and he ran down the lane to phone the midwife. The midwife called
Doctor Stuart, as she could see problems. He could not handle the
birth on his own and wanted his partner to assist him. My father,
again, had to run hard down that lonely country lane for the nearest
phone. In the meantime Dr. Stuart had delivered me. Thankfully,
he was good gynaecologist.
half an hour passed,
Janine was born,
leg had got caught,
damage was now done,
baby never turned.
war had claimed,
baby would have,
fight all of her own,
this life like a ship
sea she would be blown.
third world war,
offshoot of the second,
Janine would now fight,
would be known.
thing else would come to light,
her life's never ending night,
the age of ten, well into her young years,
would be proclaimed deaf,
her disabled school her hearing was not tested.
Lyon , her mentor and music teacher,
her to play her violin in tune!
made an appointment with a local hearing clinic
they gave her an hideous affair,
and batteries they tied to her,
took her to Ardente Hearing showrooms,
they gave her a neat affair,
a little box on a chord,
Janine could play a tuneful chord!
classmates teased her and said;
head is tied on with string!"
did not deter Janine from school life,
their end of term concert she played her violin,
the respect of her schoolmates there-in!
War homes -
Water had to be pumped from that Bedford cottage well. Sticks had to
be collected for fire during that terribly cold November winter.
Hitler, at this time, was blitzing London and the South of England.
V1 (Buzz Bombs) and V.2 rockets were now passing overhead.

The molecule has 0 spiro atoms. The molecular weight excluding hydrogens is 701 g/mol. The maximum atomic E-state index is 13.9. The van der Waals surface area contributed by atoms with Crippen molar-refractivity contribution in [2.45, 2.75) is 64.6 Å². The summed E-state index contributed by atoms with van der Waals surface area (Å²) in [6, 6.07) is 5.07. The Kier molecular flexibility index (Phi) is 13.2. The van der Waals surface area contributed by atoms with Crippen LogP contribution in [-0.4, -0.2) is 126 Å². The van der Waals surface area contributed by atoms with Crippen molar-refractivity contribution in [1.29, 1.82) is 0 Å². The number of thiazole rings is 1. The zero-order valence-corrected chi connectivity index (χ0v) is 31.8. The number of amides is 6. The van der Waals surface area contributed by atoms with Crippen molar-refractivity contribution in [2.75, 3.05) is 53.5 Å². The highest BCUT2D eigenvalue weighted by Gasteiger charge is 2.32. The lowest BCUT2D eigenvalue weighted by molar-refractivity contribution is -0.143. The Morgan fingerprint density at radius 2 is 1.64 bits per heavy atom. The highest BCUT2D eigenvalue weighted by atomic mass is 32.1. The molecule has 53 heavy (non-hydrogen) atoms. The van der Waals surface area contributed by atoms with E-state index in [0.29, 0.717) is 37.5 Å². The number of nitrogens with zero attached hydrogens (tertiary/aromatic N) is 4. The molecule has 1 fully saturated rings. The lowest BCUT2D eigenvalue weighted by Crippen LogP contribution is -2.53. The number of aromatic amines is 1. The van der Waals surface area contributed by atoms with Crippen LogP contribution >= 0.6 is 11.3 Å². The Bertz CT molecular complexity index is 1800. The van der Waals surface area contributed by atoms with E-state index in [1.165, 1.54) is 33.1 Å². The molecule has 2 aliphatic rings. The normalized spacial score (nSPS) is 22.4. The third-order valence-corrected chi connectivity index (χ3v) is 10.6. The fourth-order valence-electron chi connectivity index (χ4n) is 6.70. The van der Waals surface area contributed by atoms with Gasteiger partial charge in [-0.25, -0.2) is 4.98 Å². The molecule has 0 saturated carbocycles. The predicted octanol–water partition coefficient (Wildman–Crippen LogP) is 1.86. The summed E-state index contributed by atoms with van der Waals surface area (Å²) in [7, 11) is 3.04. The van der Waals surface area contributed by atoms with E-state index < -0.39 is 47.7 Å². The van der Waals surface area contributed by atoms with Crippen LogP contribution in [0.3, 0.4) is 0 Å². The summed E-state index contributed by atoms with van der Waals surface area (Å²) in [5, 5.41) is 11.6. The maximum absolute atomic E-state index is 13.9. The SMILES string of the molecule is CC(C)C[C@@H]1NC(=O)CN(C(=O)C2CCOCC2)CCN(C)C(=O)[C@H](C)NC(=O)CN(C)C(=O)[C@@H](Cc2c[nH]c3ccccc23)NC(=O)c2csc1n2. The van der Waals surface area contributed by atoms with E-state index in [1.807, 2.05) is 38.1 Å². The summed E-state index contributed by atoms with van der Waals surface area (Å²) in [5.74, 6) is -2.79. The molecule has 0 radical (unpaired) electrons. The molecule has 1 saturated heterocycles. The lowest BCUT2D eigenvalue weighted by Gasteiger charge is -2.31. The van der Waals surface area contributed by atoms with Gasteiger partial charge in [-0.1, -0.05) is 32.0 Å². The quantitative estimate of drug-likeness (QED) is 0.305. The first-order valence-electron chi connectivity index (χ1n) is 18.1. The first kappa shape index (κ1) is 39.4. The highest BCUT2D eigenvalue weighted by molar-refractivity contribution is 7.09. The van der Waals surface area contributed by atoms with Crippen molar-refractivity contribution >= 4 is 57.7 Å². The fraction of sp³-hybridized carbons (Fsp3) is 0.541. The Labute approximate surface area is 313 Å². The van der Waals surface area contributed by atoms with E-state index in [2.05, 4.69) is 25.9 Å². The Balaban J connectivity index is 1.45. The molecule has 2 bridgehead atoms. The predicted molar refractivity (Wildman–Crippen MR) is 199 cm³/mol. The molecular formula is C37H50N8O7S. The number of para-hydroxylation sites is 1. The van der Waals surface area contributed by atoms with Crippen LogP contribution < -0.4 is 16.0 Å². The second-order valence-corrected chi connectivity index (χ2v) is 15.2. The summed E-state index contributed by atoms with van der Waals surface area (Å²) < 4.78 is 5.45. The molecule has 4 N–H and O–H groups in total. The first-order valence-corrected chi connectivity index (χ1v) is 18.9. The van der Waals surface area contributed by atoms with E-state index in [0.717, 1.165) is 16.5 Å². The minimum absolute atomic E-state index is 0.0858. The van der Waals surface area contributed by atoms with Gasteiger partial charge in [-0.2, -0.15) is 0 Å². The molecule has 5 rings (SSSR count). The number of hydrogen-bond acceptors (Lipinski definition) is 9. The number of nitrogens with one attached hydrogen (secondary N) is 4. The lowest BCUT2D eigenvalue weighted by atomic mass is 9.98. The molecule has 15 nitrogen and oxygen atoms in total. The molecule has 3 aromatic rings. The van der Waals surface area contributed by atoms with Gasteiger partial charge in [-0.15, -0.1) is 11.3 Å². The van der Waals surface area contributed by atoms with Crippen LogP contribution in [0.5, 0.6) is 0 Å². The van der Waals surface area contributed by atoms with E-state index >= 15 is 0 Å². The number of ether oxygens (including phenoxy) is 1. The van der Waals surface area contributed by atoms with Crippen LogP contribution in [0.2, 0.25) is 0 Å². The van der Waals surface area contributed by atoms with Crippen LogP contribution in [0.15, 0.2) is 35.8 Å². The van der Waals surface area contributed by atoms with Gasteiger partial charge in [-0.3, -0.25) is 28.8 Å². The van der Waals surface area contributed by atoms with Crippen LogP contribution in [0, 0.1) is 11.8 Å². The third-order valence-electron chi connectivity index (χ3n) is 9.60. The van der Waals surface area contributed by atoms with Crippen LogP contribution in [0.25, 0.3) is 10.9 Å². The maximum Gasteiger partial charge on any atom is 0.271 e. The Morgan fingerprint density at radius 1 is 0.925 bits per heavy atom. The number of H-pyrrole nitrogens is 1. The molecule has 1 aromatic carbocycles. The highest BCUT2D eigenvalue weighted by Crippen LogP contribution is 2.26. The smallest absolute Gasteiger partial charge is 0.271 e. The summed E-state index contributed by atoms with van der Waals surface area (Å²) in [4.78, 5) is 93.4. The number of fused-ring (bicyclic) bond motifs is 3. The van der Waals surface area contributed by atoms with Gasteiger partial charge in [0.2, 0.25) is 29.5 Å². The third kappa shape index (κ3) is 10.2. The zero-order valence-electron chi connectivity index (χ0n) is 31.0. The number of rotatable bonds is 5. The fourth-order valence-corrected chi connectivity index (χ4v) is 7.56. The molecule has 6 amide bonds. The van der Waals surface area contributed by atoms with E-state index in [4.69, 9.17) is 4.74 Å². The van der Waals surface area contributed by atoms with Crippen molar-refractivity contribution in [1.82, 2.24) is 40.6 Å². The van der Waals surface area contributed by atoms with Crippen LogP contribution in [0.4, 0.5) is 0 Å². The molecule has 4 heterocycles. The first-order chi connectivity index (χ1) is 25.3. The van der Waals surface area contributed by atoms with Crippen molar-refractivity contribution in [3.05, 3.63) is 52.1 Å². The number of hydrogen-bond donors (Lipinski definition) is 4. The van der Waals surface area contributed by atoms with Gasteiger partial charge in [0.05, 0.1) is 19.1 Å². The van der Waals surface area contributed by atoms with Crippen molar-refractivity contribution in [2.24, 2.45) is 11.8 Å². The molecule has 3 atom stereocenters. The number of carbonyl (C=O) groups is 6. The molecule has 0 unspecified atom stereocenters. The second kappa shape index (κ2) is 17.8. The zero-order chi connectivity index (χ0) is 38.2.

Dreams - My mother and father now had had a child who would have to
fight her way throughout life, finding nothing at all easy. I would
Struggle to walk, Struggle to talk and Struggle to learn - in fact
struggle to make friendships work and Struggle to get married. A
Struggle for all the things others take for granted. Hitler was an
blacked out at night,
watchers wait all night on roof tops,
Ethel Melinda`s aging father was one),
bombs and rockers hit the skies,
fires would light the way.
was the greedy one,
bent on power.
evil war machine he had created.
a blitz of bombs and rockets.
and gentile, alike, continue to suffer,
to the “Gog of Magog" are offered,
funeral pyres were piled high,
flames producing an obnoxious stench -
"Gog" is blotted out completely.
Great Creator and Heavenly Father,
will this be.
will we see it.
of armies is what most call you,
you by this name,
war had not reared it's beastly head.
Jehovah of Armies,
you clear the debt,
by such ones as Hitler, Nero, Stalin , and Mussolini,
will you free the poor souls of war?
time - My brother, Brian was born not long after the war, A war
cradle he inherited, his
mother’s womb blitzed by that war, A bonny baby at birth, though a month premature; theafter birth
had come before
him. Again, there had been a mistake on the hospital's part. The
surgeon had just taken off his gloves, after wheeling my mother out
onto the ward, telling her she had a month to go. My brother Brian
was born there and then, giving the surgeon no time to put his
gloves back on.
Collier you have a month to go,
is great you know,"
familiar ring, rang in Ethel's ears.
fate was playing an awful tune.
"echo of war" was to ring through the generations.
Brian's digestive system was damaged,
had struck a fateful blow,
the age of ten, he was occupying a hospital bed,
for survival, bleeding from the bowel,
had ulcerated colitis the doctors said,
can do nothing for your son.
I, at 18, had to go
to Dalston park with Patch, our dog, when my mother and father
visited their war torn son. Nothing was normal again.
They had worked hard on me, to
get me right, Peritonitis I had had, and been in that same hospital
Elizabeth hospital - When
my mum said “No blood transfusion, the bible does not allow it”,
the hospital got nasty. These were the days of disenlightenment.
Aids, HIV, and CJD were not know then.